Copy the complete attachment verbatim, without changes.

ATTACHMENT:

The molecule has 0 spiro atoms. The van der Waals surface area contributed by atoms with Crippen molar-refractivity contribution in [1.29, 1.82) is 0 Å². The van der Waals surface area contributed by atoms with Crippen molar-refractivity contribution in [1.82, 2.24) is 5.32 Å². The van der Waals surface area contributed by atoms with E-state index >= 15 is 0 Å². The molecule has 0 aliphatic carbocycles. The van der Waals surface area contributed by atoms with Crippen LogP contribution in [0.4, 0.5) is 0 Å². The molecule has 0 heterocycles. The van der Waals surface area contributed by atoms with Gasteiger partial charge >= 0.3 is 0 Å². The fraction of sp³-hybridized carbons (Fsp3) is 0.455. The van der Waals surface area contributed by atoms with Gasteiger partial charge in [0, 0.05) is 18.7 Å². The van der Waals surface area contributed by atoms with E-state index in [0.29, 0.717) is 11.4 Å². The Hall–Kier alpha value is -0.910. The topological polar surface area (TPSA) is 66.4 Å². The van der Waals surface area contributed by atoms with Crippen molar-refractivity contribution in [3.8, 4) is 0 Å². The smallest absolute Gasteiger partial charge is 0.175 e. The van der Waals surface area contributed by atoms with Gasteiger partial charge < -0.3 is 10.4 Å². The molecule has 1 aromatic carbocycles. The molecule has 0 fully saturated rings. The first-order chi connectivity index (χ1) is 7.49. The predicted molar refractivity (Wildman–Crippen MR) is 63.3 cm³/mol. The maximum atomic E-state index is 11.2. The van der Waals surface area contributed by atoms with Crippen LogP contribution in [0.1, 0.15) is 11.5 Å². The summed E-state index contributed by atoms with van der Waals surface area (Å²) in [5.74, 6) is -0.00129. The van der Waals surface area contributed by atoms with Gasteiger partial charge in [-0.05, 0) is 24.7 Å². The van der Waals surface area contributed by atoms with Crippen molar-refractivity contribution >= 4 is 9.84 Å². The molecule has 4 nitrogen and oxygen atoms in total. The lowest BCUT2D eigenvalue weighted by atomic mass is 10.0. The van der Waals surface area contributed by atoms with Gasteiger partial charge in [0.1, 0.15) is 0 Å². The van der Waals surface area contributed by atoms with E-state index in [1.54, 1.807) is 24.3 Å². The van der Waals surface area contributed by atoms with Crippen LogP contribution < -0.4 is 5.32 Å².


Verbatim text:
The molecule has 0 spiro atoms. The van der Waals surface area contributed by atoms with Crippen molar-refractivity contribution in [1.29, 1.82) is 0 Å². The van der Waals surface area contributed by atoms with Crippen molar-refractivity contribution in [1.82, 2.24) is 5.32 Å². The van der Waals surface area contributed by atoms with E-state index >= 15 is 0 Å². The molecule has 0 aliphatic carbocycles. The van der Waals surface area contributed by atoms with Crippen LogP contribution in [0.4, 0.5) is 0 Å². The molecule has 0 heterocycles. The van der Waals surface area contributed by atoms with Gasteiger partial charge >= 0.3 is 0 Å². The fraction of sp³-hybridized carbons (Fsp3) is 0.455. The van der Waals surface area contributed by atoms with Gasteiger partial charge in [0, 0.05) is 18.7 Å². The van der Waals surface area contributed by atoms with E-state index in [0.29, 0.717) is 11.4 Å². The Hall–Kier alpha value is -0.910. The topological polar surface area (TPSA) is 66.4 Å². The van der Waals surface area contributed by atoms with Crippen molar-refractivity contribution in [3.8, 4) is 0 Å². The smallest absolute Gasteiger partial charge is 0.175 e. The van der Waals surface area contributed by atoms with Gasteiger partial charge < -0.3 is 10.4 Å². The molecule has 1 aromatic carbocycles. The molecule has 0 fully saturated rings. The first-order chi connectivity index (χ1) is 7.49. The predicted molar refractivity (Wildman–Crippen MR) is 63.3 cm³/mol. The maximum atomic E-state index is 11.2. The van der Waals surface area contributed by atoms with Crippen LogP contribution in [0.1, 0.15) is 11.5 Å². The summed E-state index contributed by atoms with van der Waals surface area (Å²) in [5.74, 6) is -0.00129. The van der Waals surface area contributed by atoms with Gasteiger partial charge in [-0.05, 0) is 24.7 Å². The van der Waals surface area contributed by atoms with Crippen molar-refractivity contribution >= 4 is 9.84 Å². The molecule has 4 nitrogen and oxygen atoms in total. The lowest BCUT2D eigenvalue weighted by atomic mass is 10.0. The van der Waals surface area contributed by atoms with Gasteiger partial charge in [0.1, 0.15) is 0 Å². The van der Waals surface area contributed by atoms with E-state index in [1.54, 1.807) is 24.3 Å². The van der Waals surface area contributed by atoms with Crippen LogP contribution < -0.4 is 5.32 Å².